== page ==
2016-08-01 12:40:29 #MEAAMedia News
MEAA Online

Maria Zevonia F. Vieira and Jose Belo.

Four journalists from East Timor have been announced as the inaugural recipients of the Balibo Five-Roger East Fellowship, an initiative of the Media, Entertainment & Arts Alliance and Union Aid Abroad-APHEDA.

 The four were chosen from six separate applications assessed by a selection panel in Australia.

The inaugural recipients of funding from the fellowship, which aims to nurture the development of journalism in East Timor are:

Maria Zevonia F. Vieira, an independent film and radio documentary maker with a particular interest in land ownership, gender-based violence and youth unemployment/violence.
Jose Belo, Cristovão Alexandre da Costa, and Teodorico Aleixo Fernandes da Conceição, who will work together as an team investigating corruption and governance issues. Belo, a veteran investigative journalist and editor, will mentor the two younger journalists as well as produce his own work.

The Balibo Five-Roger East Fellowship has been established to honour the memory of the six Australian journalists murdered in East Timor in 1975, and to improve the quality and skill of journalism in East Timor.

MEAA chief executive Paul Murphy said all the applications were of a high quality and representative of the diversity of journalism in East Timor.

“Selecting the first recipients of the fellowship has been eye-opening about the range of journalism in Timor-Leste,” he said.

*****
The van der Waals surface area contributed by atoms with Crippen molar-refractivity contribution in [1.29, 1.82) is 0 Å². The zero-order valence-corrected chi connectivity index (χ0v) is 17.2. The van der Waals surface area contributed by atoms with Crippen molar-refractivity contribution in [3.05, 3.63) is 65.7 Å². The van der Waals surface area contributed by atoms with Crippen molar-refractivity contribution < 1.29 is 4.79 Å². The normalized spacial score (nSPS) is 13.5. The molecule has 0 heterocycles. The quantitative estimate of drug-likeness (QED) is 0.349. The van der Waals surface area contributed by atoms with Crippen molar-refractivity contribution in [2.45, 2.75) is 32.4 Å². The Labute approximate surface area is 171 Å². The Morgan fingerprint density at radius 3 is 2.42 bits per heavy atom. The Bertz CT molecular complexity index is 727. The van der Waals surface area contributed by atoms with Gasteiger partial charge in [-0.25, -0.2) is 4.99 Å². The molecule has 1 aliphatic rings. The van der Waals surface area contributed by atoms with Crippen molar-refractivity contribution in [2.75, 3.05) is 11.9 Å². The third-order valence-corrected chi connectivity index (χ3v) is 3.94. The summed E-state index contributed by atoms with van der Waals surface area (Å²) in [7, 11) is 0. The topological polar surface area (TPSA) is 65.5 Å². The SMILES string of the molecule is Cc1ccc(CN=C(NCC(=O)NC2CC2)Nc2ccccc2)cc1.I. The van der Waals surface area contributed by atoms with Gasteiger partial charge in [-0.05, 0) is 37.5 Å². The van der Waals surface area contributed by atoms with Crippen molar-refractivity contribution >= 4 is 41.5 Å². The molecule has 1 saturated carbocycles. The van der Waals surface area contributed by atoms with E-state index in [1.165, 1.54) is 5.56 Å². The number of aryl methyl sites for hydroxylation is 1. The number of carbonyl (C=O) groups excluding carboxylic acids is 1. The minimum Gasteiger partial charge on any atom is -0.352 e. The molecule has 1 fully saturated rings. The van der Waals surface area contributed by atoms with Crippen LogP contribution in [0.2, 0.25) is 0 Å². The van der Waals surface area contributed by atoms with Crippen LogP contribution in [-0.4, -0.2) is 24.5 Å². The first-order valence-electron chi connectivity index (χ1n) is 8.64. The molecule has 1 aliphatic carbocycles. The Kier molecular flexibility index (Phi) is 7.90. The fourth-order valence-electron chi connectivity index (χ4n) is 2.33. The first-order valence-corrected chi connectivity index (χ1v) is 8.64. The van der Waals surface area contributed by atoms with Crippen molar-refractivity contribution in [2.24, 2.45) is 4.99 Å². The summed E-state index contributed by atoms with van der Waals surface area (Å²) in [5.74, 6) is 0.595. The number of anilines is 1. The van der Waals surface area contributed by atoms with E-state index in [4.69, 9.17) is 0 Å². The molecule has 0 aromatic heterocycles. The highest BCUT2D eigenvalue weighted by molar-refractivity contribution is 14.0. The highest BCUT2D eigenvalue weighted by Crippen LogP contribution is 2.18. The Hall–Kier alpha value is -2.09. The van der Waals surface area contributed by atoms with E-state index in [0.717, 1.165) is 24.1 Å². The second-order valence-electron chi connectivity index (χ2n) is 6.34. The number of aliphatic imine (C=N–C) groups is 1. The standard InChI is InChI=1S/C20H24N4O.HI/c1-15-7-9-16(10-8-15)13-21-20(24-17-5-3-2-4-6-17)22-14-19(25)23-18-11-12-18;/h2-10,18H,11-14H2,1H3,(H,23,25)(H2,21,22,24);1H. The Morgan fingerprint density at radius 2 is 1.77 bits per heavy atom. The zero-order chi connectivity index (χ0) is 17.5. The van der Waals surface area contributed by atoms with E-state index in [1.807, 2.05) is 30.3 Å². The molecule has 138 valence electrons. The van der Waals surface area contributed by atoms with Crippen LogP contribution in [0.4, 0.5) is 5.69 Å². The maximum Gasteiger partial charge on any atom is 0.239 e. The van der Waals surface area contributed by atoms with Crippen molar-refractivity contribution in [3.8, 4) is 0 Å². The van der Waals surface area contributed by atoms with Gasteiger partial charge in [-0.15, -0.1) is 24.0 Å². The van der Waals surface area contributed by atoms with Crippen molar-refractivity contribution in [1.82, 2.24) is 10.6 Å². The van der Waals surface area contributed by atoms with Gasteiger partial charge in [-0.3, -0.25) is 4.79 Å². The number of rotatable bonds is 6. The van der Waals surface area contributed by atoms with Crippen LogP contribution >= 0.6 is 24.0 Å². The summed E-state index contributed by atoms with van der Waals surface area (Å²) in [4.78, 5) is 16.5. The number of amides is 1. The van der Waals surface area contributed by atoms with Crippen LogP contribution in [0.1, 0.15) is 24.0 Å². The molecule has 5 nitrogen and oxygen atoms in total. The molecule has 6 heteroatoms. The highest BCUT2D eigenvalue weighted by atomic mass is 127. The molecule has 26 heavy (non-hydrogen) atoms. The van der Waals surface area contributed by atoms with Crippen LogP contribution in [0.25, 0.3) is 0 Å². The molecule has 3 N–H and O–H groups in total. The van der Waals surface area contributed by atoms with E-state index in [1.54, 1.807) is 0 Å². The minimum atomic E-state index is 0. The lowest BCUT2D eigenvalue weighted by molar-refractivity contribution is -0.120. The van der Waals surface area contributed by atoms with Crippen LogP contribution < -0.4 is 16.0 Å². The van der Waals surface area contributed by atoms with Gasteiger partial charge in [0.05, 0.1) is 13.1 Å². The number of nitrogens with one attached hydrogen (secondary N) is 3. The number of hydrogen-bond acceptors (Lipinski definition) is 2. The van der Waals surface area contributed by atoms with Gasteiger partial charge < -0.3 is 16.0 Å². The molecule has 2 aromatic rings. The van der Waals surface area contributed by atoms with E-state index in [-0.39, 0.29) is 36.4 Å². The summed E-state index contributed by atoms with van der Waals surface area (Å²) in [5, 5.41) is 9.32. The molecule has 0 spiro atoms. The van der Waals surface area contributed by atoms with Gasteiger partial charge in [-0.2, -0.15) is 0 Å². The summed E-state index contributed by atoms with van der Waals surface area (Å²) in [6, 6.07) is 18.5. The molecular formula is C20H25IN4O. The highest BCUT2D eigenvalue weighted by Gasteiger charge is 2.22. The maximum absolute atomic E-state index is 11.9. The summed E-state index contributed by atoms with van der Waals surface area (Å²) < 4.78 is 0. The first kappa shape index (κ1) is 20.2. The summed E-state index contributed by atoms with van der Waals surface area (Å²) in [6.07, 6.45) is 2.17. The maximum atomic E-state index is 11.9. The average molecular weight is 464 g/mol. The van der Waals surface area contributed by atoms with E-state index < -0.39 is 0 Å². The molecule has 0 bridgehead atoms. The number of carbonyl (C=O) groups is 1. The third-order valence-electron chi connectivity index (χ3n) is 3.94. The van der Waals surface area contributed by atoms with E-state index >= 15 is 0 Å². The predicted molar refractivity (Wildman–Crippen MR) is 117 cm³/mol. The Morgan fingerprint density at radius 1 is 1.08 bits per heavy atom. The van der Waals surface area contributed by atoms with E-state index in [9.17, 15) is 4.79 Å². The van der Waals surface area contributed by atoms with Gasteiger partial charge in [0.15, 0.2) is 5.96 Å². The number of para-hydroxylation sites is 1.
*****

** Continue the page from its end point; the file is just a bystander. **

“In choosing these recipients, the selection panel was mindful of the need to encourage independent investigative journalism that would report on elements of Timorese society that may otherwise remain in the dark.

“They also chose to support projects involving younger journalists who are still in the early stages of their careers.”

Kate Lee, executive director of Union Aid Abroad-Apheda, said:

“Independence in journalism is essential everywhere – for a democratic civil society to flourish. For 30 years, the Australian union movement has supported this principle, via its own international organisation, Union Aid Abroad.

“We are proud to continue this tradition in this important Timor initiative”.

Funding for the Balibo Five-Roger East Fellowship has come from MEAA, the Fairfax Media More Than Words workplace giving program, and private donations.

“We are very excited about the potential of the Balibo Five-Roger East Fellowship as a vehicle to not only build journalism skills in East Timor, but to promote a more robust free press there,” Mr Murphy said.

“This will help to fill a gap in East Timor’s media and in turn improve democracy and corporate and government accountability there.”

The fellowship carries the names of six journalists who were murdered by Indonesian forces in East Timor in 1975.

Five young journalists working for Australia’s Seven and Nine networks – reporter Greg Shackleton, camera operator Gary Cunningham, sound recordist Tony Stewart (all from Seven), reporter Malcolm Rennie and camera operator Brian Peters (both from Nine) – were murdered in the village of Balibo after witnessing an incursion by Indonesian soldiers on October 16, 1975. Their killers have never been brought to justice.

Freelance reporter Roger East, a stringer for the ABC and AAP who provided the first confirmed accounts of the killing of the Balibo Five, was executed by Indonesian troops on Dili Wharf on December 8. His body fell into the sea and was never recovered.

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